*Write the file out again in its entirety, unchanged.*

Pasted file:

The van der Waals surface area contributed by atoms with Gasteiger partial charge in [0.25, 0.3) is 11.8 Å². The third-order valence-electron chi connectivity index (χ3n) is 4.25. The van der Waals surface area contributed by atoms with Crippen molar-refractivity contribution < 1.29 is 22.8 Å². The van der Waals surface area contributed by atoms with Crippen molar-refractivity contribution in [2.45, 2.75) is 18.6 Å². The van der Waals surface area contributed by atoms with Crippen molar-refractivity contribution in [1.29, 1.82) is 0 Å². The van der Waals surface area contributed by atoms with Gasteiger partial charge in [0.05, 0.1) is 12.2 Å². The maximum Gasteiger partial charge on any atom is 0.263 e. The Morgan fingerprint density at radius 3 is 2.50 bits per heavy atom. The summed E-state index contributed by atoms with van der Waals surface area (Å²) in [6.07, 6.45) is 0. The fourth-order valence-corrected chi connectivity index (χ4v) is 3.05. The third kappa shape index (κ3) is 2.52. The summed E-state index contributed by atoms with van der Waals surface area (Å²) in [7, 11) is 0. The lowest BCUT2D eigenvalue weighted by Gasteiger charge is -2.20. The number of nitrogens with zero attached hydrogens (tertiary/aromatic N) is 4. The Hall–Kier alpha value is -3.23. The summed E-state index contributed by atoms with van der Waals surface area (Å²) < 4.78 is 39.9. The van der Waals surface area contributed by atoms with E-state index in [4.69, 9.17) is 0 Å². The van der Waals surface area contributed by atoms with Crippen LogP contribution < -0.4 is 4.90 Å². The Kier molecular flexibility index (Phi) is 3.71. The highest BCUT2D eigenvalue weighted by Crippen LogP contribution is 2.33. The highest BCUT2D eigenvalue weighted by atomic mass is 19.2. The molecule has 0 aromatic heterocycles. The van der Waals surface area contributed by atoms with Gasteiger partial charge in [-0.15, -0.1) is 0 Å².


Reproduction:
The van der Waals surface area contributed by atoms with Gasteiger partial charge in [0.25, 0.3) is 11.8 Å². The third-order valence-electron chi connectivity index (χ3n) is 4.25. The van der Waals surface area contributed by atoms with Crippen molar-refractivity contribution < 1.29 is 22.8 Å². The van der Waals surface area contributed by atoms with Crippen molar-refractivity contribution in [2.45, 2.75) is 18.6 Å². The van der Waals surface area contributed by atoms with Crippen molar-refractivity contribution in [1.29, 1.82) is 0 Å². The van der Waals surface area contributed by atoms with Gasteiger partial charge in [0.05, 0.1) is 12.2 Å². The maximum Gasteiger partial charge on any atom is 0.263 e. The Morgan fingerprint density at radius 3 is 2.50 bits per heavy atom. The summed E-state index contributed by atoms with van der Waals surface area (Å²) in [6.07, 6.45) is 0. The fourth-order valence-corrected chi connectivity index (χ4v) is 3.05. The third kappa shape index (κ3) is 2.52. The summed E-state index contributed by atoms with van der Waals surface area (Å²) in [7, 11) is 0. The lowest BCUT2D eigenvalue weighted by Gasteiger charge is -2.20. The number of nitrogens with zero attached hydrogens (tertiary/aromatic N) is 4. The Hall–Kier alpha value is -3.23. The summed E-state index contributed by atoms with van der Waals surface area (Å²) < 4.78 is 39.9. The van der Waals surface area contributed by atoms with E-state index in [4.69, 9.17) is 0 Å². The van der Waals surface area contributed by atoms with Crippen LogP contribution < -0.4 is 4.90 Å². The Kier molecular flexibility index (Phi) is 3.71. The highest BCUT2D eigenvalue weighted by Crippen LogP contribution is 2.33. The highest BCUT2D eigenvalue weighted by atomic mass is 19.2. The molecule has 0 aromatic heterocycles. The van der Waals surface area contributed by atoms with Gasteiger partial charge in [-0.15, -0.1) is 0 Å².